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Yoxford: Suffolk Coastal’s housing supply shortfall to play key role in Hopkins Homes’ Planning Inspectorate appeal

PUBLISHED: 11:45 14 June 2014

Yoxford

Yoxford

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A council’s housing provision failures will play a crucial role in the result of a contentious planning inquiry, which closed this week.

Hopkins Homes’ appeal against the rejection of its 26 dwellings development in Yoxford has focused heavily on Suffolk Coastal District Council’s inability to demonstrate a five-year housing land supply – a key requirement under planning regulations.

Trevor Ivory, closing for the developer, referred to national guidelines, which call for a “presumption in favour of sustainable development” because the council’s housing policies “are considered out of date”.

Citing the district’s “urgent need” for new housing and Yoxford’s role as a “key service centre” to help deliver that, Mr Ivory argued the proposal’s benefits far outweighed its negatives and should therefore be approved.

Jonathan Clay, for the council, acknowledged the five-year supply failure but argued that the shortfall should not automatically permit developments which “drive a coach and horses” through other policies.

“The appellant saw a narrow window of opportunity... for a development that would be, on its own merits, unacceptable because of its effect on a valued rural and historic landscape,” he concluded.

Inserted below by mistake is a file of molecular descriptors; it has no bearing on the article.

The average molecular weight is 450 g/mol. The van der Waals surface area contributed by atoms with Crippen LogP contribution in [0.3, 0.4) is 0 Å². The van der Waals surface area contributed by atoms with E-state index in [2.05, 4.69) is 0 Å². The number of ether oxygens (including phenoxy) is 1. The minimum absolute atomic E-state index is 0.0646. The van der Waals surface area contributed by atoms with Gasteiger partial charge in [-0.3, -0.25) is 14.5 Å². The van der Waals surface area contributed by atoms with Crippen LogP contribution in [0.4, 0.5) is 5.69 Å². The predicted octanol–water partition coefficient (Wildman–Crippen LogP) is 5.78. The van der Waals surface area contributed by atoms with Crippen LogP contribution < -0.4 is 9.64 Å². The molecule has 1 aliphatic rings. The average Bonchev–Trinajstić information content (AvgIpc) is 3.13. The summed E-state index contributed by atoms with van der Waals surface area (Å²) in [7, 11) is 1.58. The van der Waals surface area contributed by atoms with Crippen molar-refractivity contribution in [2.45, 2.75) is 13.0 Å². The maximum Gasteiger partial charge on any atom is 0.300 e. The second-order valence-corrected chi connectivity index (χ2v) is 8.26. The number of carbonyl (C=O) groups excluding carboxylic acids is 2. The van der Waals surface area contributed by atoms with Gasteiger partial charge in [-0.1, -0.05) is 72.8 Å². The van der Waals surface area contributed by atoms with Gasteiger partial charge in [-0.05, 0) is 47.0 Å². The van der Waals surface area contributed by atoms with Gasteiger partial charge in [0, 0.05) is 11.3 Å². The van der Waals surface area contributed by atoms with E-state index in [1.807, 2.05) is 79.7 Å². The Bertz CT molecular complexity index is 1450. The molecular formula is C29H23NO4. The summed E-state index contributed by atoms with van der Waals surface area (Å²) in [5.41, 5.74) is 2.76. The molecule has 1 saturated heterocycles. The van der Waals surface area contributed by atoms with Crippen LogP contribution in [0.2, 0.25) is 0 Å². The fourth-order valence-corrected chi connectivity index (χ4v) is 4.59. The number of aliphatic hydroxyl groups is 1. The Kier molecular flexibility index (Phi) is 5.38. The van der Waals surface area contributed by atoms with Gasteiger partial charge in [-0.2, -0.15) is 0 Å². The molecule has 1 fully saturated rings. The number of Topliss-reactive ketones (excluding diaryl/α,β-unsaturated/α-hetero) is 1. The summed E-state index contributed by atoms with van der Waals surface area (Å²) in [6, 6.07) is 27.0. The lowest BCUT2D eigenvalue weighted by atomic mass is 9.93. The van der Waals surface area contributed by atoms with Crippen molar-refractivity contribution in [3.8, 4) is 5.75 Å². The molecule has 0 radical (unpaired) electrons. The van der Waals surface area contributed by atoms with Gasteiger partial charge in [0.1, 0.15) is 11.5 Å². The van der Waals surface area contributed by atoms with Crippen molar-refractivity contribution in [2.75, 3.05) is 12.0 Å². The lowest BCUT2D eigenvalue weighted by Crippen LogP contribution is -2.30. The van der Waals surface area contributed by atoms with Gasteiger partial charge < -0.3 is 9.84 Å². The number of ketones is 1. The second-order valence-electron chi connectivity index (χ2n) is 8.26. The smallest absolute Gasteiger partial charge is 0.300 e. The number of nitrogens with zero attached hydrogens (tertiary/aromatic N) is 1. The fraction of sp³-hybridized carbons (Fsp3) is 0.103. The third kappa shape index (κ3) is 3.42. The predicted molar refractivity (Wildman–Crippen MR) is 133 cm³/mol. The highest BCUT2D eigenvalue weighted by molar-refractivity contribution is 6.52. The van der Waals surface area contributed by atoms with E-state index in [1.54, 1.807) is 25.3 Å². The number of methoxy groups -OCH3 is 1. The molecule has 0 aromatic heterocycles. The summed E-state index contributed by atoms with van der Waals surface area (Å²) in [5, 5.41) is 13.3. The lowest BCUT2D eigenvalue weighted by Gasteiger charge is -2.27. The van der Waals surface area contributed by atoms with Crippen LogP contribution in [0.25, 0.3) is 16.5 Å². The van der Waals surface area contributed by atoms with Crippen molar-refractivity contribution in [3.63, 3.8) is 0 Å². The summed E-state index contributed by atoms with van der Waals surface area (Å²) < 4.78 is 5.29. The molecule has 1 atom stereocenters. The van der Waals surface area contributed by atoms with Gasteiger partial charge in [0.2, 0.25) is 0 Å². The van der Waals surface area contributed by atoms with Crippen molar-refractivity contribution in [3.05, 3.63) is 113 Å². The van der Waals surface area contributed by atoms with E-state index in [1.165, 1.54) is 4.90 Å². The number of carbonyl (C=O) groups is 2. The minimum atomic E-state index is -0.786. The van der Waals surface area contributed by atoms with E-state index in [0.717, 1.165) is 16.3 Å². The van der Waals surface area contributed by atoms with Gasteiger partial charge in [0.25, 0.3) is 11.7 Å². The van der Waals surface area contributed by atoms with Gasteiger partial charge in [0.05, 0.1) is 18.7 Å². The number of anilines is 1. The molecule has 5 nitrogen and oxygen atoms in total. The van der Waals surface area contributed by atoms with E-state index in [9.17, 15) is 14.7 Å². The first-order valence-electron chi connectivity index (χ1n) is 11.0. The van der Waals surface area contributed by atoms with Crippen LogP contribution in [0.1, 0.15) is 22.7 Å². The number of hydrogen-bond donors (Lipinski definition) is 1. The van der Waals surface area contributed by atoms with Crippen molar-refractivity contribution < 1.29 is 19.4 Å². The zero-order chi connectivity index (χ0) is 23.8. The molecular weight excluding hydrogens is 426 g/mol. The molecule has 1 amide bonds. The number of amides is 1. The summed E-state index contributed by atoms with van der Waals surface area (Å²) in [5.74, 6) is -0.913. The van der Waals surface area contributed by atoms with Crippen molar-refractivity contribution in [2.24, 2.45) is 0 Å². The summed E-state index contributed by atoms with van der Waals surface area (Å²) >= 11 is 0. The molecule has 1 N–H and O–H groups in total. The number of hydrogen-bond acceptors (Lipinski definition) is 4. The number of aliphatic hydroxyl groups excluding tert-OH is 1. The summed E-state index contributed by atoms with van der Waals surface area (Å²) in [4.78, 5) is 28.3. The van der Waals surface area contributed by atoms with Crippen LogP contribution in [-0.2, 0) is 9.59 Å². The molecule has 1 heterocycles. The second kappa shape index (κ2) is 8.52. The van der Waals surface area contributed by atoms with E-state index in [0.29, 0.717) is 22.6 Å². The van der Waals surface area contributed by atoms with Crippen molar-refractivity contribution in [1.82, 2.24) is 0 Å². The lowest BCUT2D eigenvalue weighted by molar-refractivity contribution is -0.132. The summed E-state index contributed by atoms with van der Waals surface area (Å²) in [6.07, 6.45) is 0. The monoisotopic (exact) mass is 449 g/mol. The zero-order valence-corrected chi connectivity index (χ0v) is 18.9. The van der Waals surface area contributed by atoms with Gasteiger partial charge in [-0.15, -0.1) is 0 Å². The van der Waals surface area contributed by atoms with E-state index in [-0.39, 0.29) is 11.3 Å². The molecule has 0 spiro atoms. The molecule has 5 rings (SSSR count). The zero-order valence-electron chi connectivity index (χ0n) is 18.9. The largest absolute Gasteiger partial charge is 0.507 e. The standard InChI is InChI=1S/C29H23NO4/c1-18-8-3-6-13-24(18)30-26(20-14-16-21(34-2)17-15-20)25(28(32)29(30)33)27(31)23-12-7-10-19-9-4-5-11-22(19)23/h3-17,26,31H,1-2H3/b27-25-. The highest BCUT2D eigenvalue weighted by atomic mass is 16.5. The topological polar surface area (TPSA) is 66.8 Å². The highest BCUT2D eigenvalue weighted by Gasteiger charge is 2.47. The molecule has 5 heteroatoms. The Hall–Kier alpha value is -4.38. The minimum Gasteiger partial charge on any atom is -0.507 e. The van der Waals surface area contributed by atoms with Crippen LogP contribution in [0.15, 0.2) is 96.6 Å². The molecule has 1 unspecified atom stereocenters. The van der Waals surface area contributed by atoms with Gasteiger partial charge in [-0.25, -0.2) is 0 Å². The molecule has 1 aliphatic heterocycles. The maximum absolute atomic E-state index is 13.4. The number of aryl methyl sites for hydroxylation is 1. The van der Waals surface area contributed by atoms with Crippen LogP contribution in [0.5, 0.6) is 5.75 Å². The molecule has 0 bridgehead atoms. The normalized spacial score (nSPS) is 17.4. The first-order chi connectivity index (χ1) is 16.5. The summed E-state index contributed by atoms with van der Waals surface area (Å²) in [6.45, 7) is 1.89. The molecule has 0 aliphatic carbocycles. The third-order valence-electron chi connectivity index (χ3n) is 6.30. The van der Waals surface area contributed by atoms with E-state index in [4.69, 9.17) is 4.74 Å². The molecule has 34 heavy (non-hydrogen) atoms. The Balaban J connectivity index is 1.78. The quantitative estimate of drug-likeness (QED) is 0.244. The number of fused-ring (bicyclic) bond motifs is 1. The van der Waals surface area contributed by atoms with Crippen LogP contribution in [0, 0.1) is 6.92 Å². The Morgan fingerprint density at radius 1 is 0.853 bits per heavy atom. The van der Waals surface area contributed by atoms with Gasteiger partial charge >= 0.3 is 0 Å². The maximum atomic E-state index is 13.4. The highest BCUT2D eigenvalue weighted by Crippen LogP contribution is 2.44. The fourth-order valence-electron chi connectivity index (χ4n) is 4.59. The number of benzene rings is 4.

Throughout the inquiry, which started in February and resumed on Wednesday, Yoxford residents and the council highlighted problems with the development as reasons to refuse.

Its intrusion into the historic parkland of Grove Park, the dangers of stray balls from the neighbouring cricket club and the need to fell “important trees” were all highlighted as reasons for refusal. Complaints about the “inward looking” design plan were also raised.

In response, Mr Ivory argued the site’s heritage value, having been used as farmland, was of “low significance”. He said netting could minimise the cricket concerns. And he argued concerns about the development’s negative impact on the landscape represented a “Luddite” view that ignored the potential for change to be positive.

Closing the Old High Road inquiry, planning inspector Tim Wood said it would be “seven to eight weeks” before the results were presented.

Hopkins Homes made a request for the council to cover the inquiry costs.

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